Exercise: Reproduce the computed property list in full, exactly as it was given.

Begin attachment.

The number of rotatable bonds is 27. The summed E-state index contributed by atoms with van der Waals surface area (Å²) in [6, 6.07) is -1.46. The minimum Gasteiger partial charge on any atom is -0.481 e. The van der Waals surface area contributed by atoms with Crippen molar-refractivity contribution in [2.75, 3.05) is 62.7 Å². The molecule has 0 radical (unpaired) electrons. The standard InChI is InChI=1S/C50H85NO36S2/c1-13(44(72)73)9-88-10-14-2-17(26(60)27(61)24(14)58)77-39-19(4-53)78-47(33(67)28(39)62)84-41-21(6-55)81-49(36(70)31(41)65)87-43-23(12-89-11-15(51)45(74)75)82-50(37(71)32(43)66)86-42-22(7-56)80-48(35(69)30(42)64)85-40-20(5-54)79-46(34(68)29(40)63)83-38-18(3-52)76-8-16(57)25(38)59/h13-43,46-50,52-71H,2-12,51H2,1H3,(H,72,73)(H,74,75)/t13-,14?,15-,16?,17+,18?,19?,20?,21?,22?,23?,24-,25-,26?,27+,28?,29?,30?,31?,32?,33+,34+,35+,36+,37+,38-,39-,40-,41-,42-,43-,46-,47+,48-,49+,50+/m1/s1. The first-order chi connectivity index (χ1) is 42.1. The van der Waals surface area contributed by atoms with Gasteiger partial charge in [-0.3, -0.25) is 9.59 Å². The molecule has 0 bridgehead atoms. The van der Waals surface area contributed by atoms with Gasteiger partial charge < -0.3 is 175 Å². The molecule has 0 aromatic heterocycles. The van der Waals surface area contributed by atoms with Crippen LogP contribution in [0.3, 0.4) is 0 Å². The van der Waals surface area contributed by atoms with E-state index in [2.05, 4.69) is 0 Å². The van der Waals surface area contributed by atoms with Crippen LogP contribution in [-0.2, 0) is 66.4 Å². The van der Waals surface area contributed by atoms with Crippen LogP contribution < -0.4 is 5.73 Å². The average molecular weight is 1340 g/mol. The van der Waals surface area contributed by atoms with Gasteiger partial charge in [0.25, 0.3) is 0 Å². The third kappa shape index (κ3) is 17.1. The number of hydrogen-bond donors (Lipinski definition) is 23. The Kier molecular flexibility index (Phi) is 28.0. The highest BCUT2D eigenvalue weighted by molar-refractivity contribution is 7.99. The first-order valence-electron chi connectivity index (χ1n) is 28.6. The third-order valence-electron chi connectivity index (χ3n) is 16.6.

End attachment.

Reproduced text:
The number of rotatable bonds is 27. The summed E-state index contributed by atoms with van der Waals surface area (Å²) in [6, 6.07) is -1.46. The minimum Gasteiger partial charge on any atom is -0.481 e. The van der Waals surface area contributed by atoms with Crippen molar-refractivity contribution in [2.75, 3.05) is 62.7 Å². The molecule has 0 radical (unpaired) electrons. The standard InChI is InChI=1S/C50H85NO36S2/c1-13(44(72)73)9-88-10-14-2-17(26(60)27(61)24(14)58)77-39-19(4-53)78-47(33(67)28(39)62)84-41-21(6-55)81-49(36(70)31(41)65)87-43-23(12-89-11-15(51)45(74)75)82-50(37(71)32(43)66)86-42-22(7-56)80-48(35(69)30(42)64)85-40-20(5-54)79-46(34(68)29(40)63)83-38-18(3-52)76-8-16(57)25(38)59/h13-43,46-50,52-71H,2-12,51H2,1H3,(H,72,73)(H,74,75)/t13-,14?,15-,16?,17+,18?,19?,20?,21?,22?,23?,24-,25-,26?,27+,28?,29?,30?,31?,32?,33+,34+,35+,36+,37+,38-,39-,40-,41-,42-,43-,46-,47+,48-,49+,50+/m1/s1. The first-order chi connectivity index (χ1) is 42.1. The van der Waals surface area contributed by atoms with Gasteiger partial charge in [-0.3, -0.25) is 9.59 Å². The molecule has 0 bridgehead atoms. The van der Waals surface area contributed by atoms with Gasteiger partial charge < -0.3 is 175 Å². The molecule has 0 aromatic heterocycles. The van der Waals surface area contributed by atoms with Crippen LogP contribution in [0.3, 0.4) is 0 Å². The van der Waals surface area contributed by atoms with E-state index in [2.05, 4.69) is 0 Å². The van der Waals surface area contributed by atoms with Crippen LogP contribution in [-0.2, 0) is 66.4 Å². The van der Waals surface area contributed by atoms with Crippen LogP contribution < -0.4 is 5.73 Å². The average molecular weight is 1340 g/mol. The van der Waals surface area contributed by atoms with Gasteiger partial charge in [0.25, 0.3) is 0 Å². The third kappa shape index (κ3) is 17.1. The number of hydrogen-bond donors (Lipinski definition) is 23. The Kier molecular flexibility index (Phi) is 28.0. The highest BCUT2D eigenvalue weighted by molar-refractivity contribution is 7.99. The first-order valence-electron chi connectivity index (χ1n) is 28.6. The third-order valence-electron chi connectivity index (χ3n) is 16.6.